Since the time the first punter got beat at the hands of the first bookmaker, the latter has always been referred to as the punter's chief nemesis and arch enemy. So when Peter Veitch, a British horse player, who made profit of millions of pounds betting on horses, titled his book narrating the racy account as Enemy Number One, everyone knew he was talking about the traditional bookmaker.

Patrick Jay
Patrick Jay

It therefore came as a shock for many horse racing industry experts gathered as delegates for the 36th Asian Racing Conference at a city hotel here when Patrick Jay yesterday suggested that racing may need to enter into a partnership with bookmakers if it has to survive and grow from its current situation.

Patrick Jay is a global sports consultant with over 20 years of experience in the sports betting sector in Europe and Asia, so you cannot dismiss lightly his argument with reference to the future funding of the UK racing industry.

Whatever the merits of Jay's argument, it livened up the opening business session of the 36th ARC titled 'the wagering landscape', after it was given an excellent start by Winfried Engelbrecht-Bresges, chairman of the Asian Racing Federation (ARF), whose wit rivaled his tremendous understanding of the subject matter even as he quickly listed the challenges faced by the wagering industry in an extempore speech that set the tone for the discussion. David Eades, with 25 years' experience as BBC broadcaster, moderated the debate.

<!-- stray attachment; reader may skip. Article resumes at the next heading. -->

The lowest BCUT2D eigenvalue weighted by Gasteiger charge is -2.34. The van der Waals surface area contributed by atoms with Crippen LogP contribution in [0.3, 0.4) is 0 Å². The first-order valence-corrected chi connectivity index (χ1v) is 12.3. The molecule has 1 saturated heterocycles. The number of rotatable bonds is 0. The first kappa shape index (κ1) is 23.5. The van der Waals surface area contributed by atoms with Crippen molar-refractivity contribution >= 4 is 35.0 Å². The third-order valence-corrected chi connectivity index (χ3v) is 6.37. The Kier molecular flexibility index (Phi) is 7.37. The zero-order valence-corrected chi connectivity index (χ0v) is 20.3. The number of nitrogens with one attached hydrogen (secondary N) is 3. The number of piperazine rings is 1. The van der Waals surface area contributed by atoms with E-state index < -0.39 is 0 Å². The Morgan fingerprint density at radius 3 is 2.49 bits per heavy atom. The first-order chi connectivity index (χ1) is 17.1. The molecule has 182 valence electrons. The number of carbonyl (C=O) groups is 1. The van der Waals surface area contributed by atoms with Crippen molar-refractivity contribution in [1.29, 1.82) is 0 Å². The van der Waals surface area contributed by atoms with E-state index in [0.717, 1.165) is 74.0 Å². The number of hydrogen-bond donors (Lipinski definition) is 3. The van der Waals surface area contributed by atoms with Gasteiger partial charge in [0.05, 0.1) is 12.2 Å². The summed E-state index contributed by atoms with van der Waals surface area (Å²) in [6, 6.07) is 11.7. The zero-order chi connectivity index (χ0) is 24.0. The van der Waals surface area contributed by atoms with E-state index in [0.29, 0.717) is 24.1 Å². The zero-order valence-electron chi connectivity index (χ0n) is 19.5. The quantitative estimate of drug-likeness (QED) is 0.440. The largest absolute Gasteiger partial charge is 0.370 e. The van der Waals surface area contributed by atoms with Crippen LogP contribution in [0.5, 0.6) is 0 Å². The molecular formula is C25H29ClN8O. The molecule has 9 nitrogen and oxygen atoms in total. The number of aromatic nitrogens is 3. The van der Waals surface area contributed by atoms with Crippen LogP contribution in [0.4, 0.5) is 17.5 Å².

Patrick Jay highlighted the fact that betting exchanges, like Betfair and Betdaq, had failed to live up to their initial promise. The revolutionary idea of allowing a punter to match his betting skills against another punter and thereby render the traditional bookmaker redundant, lost its way somewhere along the way as smart syndicates took up one of the sides.

Jay also argued that bookmakers like Ladbrokes and William Hill have a robust presence and distribution system that can be utilised to book and settle wagers, and the time has come for the racing industry to take advantage of this set up, so that the it can focus all its energies on offering a better racing product to the masses.

Jay displayed such a fine grasp about the issues faced by the British horse racing industry that by the end of his 20-minute speech, perhaps half of those who found his suggestion sacrilegious when they first heard it, felt the idea had merit.